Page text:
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Memory Techniques. Julia Weaver EDP 504 Fall 2012. Introduction.

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Memory Techniques

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Memory techniques

Memory Techniques

Julia Weaver

EDP 504

Fall 2012


Introduction

Introduction

You have a seriously full plate. You have four classes to juggle, a social life to maintain, perhaps a boyfriend/girlfriend, maybe even sports or a job after school. Throw in all of your tests and quizzes to study for, and your brain is fried. There is just too much information to remember!

This tutorial is designed to help high school students like YOU become better at remembering important information. Use the graphic organizer given to you to complete this tutorial.


Table of contents

Table of Contents

  • Basic memory information – how your brain remembers things!

  • Self-assessment of memory/study habits

  • List of mnemonic devices

  • Imagery

  • Mnemonics

  • The Peg Method

  • Method of Loci

  • Link Method

  • Story Method

  • First Letter method

  • Keyword method

  • Review

  • Research

  • Wrap-up

  • References

Click on the links to get to each section listed. If you ever see this icon,

you can click on it to take you back to this screen!


Before we begin

Before We Begin…

  • Before you can start to train your brain, it’s important to know a few things about it!

  • Your brain has a short-term, or working memory, and a long-term memory. Your working memory can help send information to long-term memory, so you can remember it later (like for a final exam!)


7 is the magic number

7 is the Magic Number!

The human brain can remember only about 7 items (plus or minus 2) at any given moment. This uses the brain’s working memory and the information is usually lost quickly after using it, such as when you try to remember a phone number by reciting it over and over…usually you don’t remember the number after a few minutes have gone by.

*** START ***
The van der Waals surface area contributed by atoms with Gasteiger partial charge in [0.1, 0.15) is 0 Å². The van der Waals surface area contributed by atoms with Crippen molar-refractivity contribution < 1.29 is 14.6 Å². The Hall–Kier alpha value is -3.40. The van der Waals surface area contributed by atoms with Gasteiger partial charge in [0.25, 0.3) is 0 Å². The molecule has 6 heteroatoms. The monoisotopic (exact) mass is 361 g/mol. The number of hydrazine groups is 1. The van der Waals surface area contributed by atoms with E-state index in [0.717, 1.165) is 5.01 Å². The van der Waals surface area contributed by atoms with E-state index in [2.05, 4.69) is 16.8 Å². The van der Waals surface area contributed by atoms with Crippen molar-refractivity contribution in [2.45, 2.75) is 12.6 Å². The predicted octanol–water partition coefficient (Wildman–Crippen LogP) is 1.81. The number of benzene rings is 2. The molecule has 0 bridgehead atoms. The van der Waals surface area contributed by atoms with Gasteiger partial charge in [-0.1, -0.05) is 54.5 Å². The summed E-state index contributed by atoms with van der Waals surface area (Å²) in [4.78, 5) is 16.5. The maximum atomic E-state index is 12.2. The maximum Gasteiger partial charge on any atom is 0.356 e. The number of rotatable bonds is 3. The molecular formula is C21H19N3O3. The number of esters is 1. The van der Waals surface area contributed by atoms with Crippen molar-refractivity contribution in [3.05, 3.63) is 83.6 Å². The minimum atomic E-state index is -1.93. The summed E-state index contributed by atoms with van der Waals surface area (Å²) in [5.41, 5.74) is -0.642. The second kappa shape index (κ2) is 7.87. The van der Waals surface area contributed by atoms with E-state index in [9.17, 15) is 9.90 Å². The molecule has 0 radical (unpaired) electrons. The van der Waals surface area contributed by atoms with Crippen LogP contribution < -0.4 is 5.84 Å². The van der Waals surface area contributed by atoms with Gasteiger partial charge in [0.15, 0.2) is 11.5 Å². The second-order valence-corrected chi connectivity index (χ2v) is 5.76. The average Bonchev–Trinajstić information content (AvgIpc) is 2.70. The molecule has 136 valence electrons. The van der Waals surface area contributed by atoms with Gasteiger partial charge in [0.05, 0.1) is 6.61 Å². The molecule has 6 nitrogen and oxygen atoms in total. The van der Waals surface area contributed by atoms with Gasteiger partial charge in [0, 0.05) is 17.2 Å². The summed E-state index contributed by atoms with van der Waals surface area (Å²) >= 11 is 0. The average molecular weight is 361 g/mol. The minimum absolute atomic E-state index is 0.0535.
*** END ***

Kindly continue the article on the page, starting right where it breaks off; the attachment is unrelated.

Your memory

Your Memory

Rehearsal of Information

Diagram of Rehearsal/Memory

  • There are two types of reciting we use to try to remember information: maintenance rehearsal and elaborative rehearsal.

  • Maintenance rehearsal: repeating something over and over to keep it active in short-term memory (like saying a phone number again and again to remember it until you have dialed it)

  • Elaborative rehearsal: rehearsal where to-be-remembered information is related to other information (like linking digits of a phone number to old numbers you are already familiar with or assigning pictures to each number to help you remember)


Then how do people do this

Then How Do People Do This?

If a human brain can only hold information in small chunks at a time, then how do people go on to win world memory championships and other memorization contests?